Features

The Satellite Agenda

March 29, 2011

Emerging from the shadows of design-fair behemoths in Milan, London and Cologne is a new breed of satellite design shows showcasing new ideas with wit and humour.

Current design fairs, including the three researched for this article, Salone del Mobile, the London Design Festival, and imm cologne, are both commercial and cultural events. Attendance is remarkable, compared to what it used to be. Yet for the designers at work, this is a vital moment to illustrate new ideas and innovative approach. Within this context, the interrelationships between design, creativity and commerce have become more complex and slightly uneasy, especially for those aiming to emerge or catch a break into production. Dependent on lucrative corporate sponsorships, large fairs are part showroom, part museum and part street party. And while they still attract and showcase the world’s top manufacturers and designers, there is a concern shared by industry insiders that these prestigious fairs are looming a dark shadow on the more emergent and conceptual of designers.

Recently, alternative venues have emerged that balance, complement and even confront the influence of such major festivals. Three satellite events, Ventura Lambrate, the Anti-Design Festival, and [D3] Design Talents have demonstrated a particular commitment to designers and their creative presentations. Each of these satellites approaches the respective market and audience in a different way.

Margo Konings and Margriet Vollenberg, who have been involved with the Salone del Mobile for more than 10 years, found the main showroom hall, Zona Tortona, “too commercial and too expensive”. They then created Ventura Lambrate, seeking to build a new space within the larger festival, where they could once again focus on the creative process and return to the substance and content of their work. Most of what they present today is experimental or deemed conceptual, but they seek the process rather than merely the product that is being driven to market. After a well-received 2010 debut, Konings says the event has surpassed even their highest expectations.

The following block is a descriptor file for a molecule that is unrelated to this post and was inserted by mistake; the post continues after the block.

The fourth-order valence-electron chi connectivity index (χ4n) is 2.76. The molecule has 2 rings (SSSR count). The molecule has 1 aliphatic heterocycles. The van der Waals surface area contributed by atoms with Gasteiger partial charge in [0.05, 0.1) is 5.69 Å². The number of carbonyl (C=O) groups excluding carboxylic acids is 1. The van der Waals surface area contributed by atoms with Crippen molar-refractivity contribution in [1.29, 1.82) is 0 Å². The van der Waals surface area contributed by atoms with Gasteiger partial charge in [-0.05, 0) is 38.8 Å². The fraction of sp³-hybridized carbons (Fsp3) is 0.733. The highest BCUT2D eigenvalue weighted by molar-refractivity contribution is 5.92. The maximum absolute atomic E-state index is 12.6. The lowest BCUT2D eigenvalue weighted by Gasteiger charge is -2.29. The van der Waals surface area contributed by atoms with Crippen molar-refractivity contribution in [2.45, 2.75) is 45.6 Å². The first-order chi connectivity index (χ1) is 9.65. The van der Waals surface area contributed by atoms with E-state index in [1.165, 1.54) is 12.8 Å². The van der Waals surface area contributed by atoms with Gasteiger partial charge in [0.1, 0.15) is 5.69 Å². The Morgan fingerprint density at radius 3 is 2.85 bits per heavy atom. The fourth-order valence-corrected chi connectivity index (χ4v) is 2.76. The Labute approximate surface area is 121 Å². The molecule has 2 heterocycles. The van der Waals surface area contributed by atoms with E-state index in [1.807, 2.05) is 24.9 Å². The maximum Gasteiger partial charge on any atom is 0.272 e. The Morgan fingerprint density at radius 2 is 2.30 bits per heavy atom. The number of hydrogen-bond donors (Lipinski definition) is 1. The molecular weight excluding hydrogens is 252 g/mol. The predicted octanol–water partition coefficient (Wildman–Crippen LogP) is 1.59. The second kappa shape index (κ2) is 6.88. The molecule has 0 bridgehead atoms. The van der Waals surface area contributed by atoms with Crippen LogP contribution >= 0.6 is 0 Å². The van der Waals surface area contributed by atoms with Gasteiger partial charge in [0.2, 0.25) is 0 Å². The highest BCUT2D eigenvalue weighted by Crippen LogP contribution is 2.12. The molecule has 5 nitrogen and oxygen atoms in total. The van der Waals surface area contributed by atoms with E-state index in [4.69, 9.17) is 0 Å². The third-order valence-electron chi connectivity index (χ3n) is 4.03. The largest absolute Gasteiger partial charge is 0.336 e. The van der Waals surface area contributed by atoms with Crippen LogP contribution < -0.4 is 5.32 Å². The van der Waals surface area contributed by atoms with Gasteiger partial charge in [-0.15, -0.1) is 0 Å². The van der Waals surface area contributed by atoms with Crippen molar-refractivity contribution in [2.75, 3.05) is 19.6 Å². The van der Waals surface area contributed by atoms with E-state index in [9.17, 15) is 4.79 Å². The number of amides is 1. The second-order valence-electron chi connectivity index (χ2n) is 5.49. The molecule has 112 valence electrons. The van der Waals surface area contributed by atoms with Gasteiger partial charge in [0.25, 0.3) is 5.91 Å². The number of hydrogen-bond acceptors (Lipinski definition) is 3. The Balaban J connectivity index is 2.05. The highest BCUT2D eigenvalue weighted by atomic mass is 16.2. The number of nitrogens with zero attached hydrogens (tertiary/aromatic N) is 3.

Based in Shoreditch, the heart of London’s East End, The Anti-Design Festival runs in conjunction with the London Design Festival (LDF). Its founder, Neville Brody, says he developed the festival in opposition to the “rigid, unhealthy criteria of what is valued, produced and consumed in our contemporary generic culture.” Frustrated by what he saw as “the petty commercialism of LDF,” Brody says curators and artists involved with the event want to shift the audience’s focus away from shopping and back towards thinking, exploring themes of danger, creativity and risk.

[D3] Design Talents, on the other hand, has just celebrated its fourth year of championing the emerging and independent. Fresh international designers (graduated within three years) in partnership with imm cologne are showcased collectively on a young platform. Creators of this festival understand the unique pressure that students, recent graduates and young independent professionals face as they try to break into the international design market. They focused their efforts exclusively on presenting and publicising designers and products that might otherwise be overshadowed by larger brands with bigger budgets.
We spoke with the founders and curators of each of these events recently, to discover new ways in which they re-engage today’s design-show biz.